By Reverend Rachel Kessler
I found out I was pregnant with my second child the week Donald Trump was inaugurated as President. It was also the week I finally decided to read The Handmaid’s Tale (I sometimes make poor life choices).
Like so many people, I spent the weeks leading up to Trump’s presidency overwhelmed by fears I could not fully articulate. Would we find ourselves plunged into an all-encompassing war? Hardly a passing fear as December 2016 saw our president-elect taunting Russia about the size of our nuclear arsenal. How would our environment withstand legislation drafted to benefit the titans of the fossil fuel industry? What would be the fate of same-gender couples who had just won the right to marry? Would immigrant communities find families torn apart as the new administration intensified deportation of those who are undocumented?
To all these fears, yet to be realized, I added fears for a child who would be born into a world of so much uncertainty. What would that world possibly be like for him?
Now, as we draw towards the midterm elections we have been awaiting for 24 long months, that little boy has just passed his first birthday. His personality has manifested itself in ways I could not have imagined when all I knew was that strip of pink on a pregnancy test. He loves to dance. He loves to say BALL loudly and enthusiastically. He screams like a dinosaur whenever processed sugars are denied to him.
Likewise the fears that were mostly amorphous as Donald Trump unexpectedly took office have taken much more concrete forms, in some ways surpassing my deep anxieties: Fears for immigrant families being torn apart through deportation manifested as infants ripped from their parents’ arms and placed in cages. We now hear reports that our planet may have little more than a decade left before we face the destructive outcomes of climate change, and yet our president pushes against regulations that would curb carbon emissions. The transgender students I work with on a daily basis, who are finding their identities being wholly erased by the very government that should be preserving their equal protections.
I sit with these fears often but I find myself most vulnerable to pessimism and anxiety when I am up at night nursing my son and I wonder about the world he and his sister will inherit. I worry about the day my own small, isolated campus may find itself a news headline about yet another mass shooting. Descending into the fog of fear is tempting, and a natural reaction.
But it is in those moments when I remind myself that it is precisely the power of fear that fuels hatred, division, and oppression. Our president and his allies are being subtle in their attempts to drive a wedge of fear between the communities in our country. We are encouraged to fear children born in our country for the claims of citizenship they open to their families. Claims from immigrants and refugees purport to threaten our security and comfortable middle-class existence. Finding the means to provide healthcare for all people would allegedly come at the cost of decreased healthcare access for the rest of us.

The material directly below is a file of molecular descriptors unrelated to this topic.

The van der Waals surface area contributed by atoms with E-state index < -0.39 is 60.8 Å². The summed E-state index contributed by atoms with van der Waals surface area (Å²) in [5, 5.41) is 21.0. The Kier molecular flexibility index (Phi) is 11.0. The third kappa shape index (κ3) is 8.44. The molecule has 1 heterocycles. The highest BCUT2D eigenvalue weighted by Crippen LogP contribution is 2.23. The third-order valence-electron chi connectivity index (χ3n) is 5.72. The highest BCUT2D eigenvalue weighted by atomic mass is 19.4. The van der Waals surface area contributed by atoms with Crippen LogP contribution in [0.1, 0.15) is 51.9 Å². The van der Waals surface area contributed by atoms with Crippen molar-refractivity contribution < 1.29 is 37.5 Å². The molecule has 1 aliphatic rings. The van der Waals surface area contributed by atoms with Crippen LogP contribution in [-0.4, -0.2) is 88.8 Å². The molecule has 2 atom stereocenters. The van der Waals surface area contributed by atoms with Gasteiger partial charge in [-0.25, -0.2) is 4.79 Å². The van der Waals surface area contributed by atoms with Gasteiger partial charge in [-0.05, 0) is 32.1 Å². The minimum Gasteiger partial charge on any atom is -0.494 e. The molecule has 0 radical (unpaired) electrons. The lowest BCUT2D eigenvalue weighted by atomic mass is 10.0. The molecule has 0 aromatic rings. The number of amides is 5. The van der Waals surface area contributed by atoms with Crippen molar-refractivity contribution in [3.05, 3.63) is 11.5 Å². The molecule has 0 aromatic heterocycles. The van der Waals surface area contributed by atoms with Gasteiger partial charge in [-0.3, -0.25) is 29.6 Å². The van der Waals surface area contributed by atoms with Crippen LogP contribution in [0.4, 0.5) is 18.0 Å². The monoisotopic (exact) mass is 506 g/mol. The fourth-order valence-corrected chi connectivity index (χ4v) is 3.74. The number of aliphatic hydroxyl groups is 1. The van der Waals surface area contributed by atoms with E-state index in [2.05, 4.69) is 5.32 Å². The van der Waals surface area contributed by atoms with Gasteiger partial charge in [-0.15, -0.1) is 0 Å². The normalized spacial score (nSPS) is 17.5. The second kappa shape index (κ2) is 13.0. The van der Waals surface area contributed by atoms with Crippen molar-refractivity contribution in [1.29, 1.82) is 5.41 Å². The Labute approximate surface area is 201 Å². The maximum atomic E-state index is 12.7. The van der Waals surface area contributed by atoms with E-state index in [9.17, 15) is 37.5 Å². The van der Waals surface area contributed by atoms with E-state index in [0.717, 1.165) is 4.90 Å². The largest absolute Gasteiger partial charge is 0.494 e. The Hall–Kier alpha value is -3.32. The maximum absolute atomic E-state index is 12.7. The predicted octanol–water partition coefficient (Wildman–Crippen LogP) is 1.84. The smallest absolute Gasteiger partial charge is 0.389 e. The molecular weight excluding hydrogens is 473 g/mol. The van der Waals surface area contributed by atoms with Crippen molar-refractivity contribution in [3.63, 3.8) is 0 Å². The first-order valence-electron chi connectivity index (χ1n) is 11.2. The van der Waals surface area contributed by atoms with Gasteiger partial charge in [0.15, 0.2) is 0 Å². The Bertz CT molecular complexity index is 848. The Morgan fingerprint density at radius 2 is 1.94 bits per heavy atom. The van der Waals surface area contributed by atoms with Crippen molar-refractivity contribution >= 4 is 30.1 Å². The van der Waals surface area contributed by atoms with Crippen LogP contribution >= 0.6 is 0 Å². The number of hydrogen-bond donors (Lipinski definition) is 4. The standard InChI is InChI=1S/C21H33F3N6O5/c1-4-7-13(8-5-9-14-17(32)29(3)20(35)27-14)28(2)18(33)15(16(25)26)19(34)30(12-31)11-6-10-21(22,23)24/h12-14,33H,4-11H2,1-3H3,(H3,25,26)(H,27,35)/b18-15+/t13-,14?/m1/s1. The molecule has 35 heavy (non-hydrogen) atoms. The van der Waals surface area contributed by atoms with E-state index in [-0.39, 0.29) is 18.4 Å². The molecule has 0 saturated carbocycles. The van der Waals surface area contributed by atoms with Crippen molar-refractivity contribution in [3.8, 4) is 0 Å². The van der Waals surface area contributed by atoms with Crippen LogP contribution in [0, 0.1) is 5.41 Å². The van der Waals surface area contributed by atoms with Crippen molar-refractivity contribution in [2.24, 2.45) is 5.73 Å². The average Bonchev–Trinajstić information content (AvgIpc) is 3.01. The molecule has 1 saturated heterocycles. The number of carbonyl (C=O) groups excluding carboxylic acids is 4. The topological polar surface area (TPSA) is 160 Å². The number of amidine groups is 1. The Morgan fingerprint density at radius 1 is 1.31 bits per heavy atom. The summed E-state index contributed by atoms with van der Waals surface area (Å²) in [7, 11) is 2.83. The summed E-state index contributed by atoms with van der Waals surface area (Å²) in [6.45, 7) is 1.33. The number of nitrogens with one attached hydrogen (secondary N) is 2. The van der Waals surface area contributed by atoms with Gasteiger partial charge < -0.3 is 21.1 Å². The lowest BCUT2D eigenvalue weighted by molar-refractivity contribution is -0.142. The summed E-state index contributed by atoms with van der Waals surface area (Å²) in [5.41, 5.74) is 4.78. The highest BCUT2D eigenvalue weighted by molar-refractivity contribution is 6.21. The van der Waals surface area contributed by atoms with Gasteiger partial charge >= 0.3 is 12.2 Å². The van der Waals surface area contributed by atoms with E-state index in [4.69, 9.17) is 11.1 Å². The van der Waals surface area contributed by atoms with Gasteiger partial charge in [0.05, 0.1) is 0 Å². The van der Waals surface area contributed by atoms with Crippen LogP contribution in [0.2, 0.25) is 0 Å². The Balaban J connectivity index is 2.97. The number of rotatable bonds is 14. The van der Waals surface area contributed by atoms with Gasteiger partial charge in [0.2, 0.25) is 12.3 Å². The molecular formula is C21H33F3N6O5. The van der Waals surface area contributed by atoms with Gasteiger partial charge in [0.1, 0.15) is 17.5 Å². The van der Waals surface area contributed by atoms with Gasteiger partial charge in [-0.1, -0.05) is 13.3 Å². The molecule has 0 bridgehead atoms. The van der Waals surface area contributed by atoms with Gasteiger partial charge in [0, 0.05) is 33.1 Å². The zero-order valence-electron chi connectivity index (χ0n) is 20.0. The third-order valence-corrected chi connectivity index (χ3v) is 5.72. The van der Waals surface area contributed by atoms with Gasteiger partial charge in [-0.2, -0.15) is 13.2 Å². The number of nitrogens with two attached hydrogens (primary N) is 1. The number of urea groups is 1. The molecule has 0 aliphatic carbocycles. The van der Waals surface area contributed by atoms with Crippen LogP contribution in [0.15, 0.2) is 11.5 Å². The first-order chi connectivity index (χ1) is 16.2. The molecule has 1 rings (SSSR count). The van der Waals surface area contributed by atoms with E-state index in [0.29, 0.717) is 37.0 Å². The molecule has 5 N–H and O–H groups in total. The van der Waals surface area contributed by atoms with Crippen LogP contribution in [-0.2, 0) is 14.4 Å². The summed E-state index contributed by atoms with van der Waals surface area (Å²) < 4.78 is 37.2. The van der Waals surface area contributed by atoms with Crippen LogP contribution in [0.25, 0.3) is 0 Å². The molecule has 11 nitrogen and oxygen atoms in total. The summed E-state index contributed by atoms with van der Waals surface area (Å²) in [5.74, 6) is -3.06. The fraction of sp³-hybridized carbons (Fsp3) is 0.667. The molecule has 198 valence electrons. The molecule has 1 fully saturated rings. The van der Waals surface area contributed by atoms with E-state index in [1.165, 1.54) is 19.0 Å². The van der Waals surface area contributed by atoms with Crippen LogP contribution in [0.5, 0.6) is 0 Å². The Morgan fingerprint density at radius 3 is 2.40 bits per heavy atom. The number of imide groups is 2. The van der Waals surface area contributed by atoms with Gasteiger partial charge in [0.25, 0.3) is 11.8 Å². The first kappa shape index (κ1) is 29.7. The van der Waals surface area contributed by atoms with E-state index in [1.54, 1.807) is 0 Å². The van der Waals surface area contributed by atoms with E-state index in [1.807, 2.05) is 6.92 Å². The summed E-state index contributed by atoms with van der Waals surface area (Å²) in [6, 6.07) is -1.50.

The response to fear mongering cannot be more fear. As seductive as fear might be, to give into fear always leaves us descending further into isolation and division. As long as we allow ourselves to be defined by fear, we wind up focused on protecting our own interests rather than finding the capacity to serve one another. Giving into the forces of fear suggests that the world is smaller and uglier than I will allow myself to believe.
I find myself more and more and more often relying on one of my favorite passages of scripture: There is no fear in love, but perfect love casts out fear. Love must be the antidote to fear. The only response to the rising tide of hatred, violence, and uncertainty must be for us all to stand up for one another. We must stand up and say that trans rights are human rights. We must state in no uncertain terms that we will not be afraid of a caravan of migrants coming to our country to seek asylum. Those of us in regions that will be less impacted by climate change must continue to make consumer choices and push changes in corporations and our government to protect those most vulnerable to the rising global temperatures.
I do not know with any more certainty today than I did two years ago what the future will hold for my children. I do know, however, that my hope for them goes far beyond hopes of security and material prosperity. I hope that they grow up to be kind. I hope that they will grow up committed to seeking the best world not just for themselves but for all people. I hope they grow up seeing fear mongering for the lie that it is.
One small thing I can do to ensure such a world for my children is to support candidates and policies that promote the common good over individual self-interest. I do not know what outcome these midterm elections will bring. But I do know that whatever the result may be, I will model for my children an attitude of love over fear. That is the only way we can move forward.
Originally published at thewildword.com.